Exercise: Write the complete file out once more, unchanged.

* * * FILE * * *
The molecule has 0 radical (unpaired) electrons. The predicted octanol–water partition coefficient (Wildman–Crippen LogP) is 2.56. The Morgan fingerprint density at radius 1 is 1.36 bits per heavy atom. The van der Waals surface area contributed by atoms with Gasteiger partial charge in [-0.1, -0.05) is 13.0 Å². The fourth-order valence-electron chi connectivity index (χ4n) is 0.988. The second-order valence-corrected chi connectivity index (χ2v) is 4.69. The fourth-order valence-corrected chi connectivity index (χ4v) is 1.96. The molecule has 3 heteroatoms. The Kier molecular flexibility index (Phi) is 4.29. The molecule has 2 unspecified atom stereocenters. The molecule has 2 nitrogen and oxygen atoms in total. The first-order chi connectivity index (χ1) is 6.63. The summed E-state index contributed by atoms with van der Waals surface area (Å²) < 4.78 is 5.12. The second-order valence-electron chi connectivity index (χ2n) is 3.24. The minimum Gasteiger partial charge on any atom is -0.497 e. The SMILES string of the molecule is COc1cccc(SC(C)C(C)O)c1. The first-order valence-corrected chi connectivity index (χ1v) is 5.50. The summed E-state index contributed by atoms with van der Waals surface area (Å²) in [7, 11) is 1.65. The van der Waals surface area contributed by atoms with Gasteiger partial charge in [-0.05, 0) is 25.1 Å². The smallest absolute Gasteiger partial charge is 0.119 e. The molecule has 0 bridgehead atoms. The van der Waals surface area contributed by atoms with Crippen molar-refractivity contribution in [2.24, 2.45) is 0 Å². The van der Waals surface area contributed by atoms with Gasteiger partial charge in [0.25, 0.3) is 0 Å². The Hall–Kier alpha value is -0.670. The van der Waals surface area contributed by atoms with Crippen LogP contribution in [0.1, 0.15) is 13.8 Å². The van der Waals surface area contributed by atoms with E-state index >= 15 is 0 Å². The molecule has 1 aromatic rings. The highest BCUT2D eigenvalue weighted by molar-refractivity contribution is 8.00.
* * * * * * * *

The molecule has 0 radical (unpaired) electrons. The predicted octanol–water partition coefficient (Wildman–Crippen LogP) is 2.56. The Morgan fingerprint density at radius 1 is 1.36 bits per heavy atom. The van der Waals surface area contributed by atoms with Gasteiger partial charge in [-0.1, -0.05) is 13.0 Å². The fourth-order valence-electron chi connectivity index (χ4n) is 0.988. The second-order valence-corrected chi connectivity index (χ2v) is 4.69. The fourth-order valence-corrected chi connectivity index (χ4v) is 1.96. The molecule has 3 heteroatoms. The Kier molecular flexibility index (Phi) is 4.29. The molecule has 2 unspecified atom stereocenters. The molecule has 2 nitrogen and oxygen atoms in total. The first-order chi connectivity index (χ1) is 6.63. The summed E-state index contributed by atoms with van der Waals surface area (Å²) < 4.78 is 5.12. The second-order valence-electron chi connectivity index (χ2n) is 3.24. The minimum Gasteiger partial charge on any atom is -0.497 e. The SMILES string of the molecule is COc1cccc(SC(C)C(C)O)c1. The first-order valence-corrected chi connectivity index (χ1v) is 5.50. The summed E-state index contributed by atoms with van der Waals surface area (Å²) in [7, 11) is 1.65. The van der Waals surface area contributed by atoms with Gasteiger partial charge in [-0.05, 0) is 25.1 Å². The smallest absolute Gasteiger partial charge is 0.119 e. The molecule has 0 bridgehead atoms. The van der Waals surface area contributed by atoms with Crippen molar-refractivity contribution in [2.24, 2.45) is 0 Å². The van der Waals surface area contributed by atoms with Gasteiger partial charge in [0.25, 0.3) is 0 Å². The Hall–Kier alpha value is -0.670. The van der Waals surface area contributed by atoms with Crippen LogP contribution in [0.1, 0.15) is 13.8 Å². The van der Waals surface area contributed by atoms with E-state index >= 15 is 0 Å². The molecule has 1 aromatic rings. The highest BCUT2D eigenvalue weighted by molar-refractivity contribution is 8.00.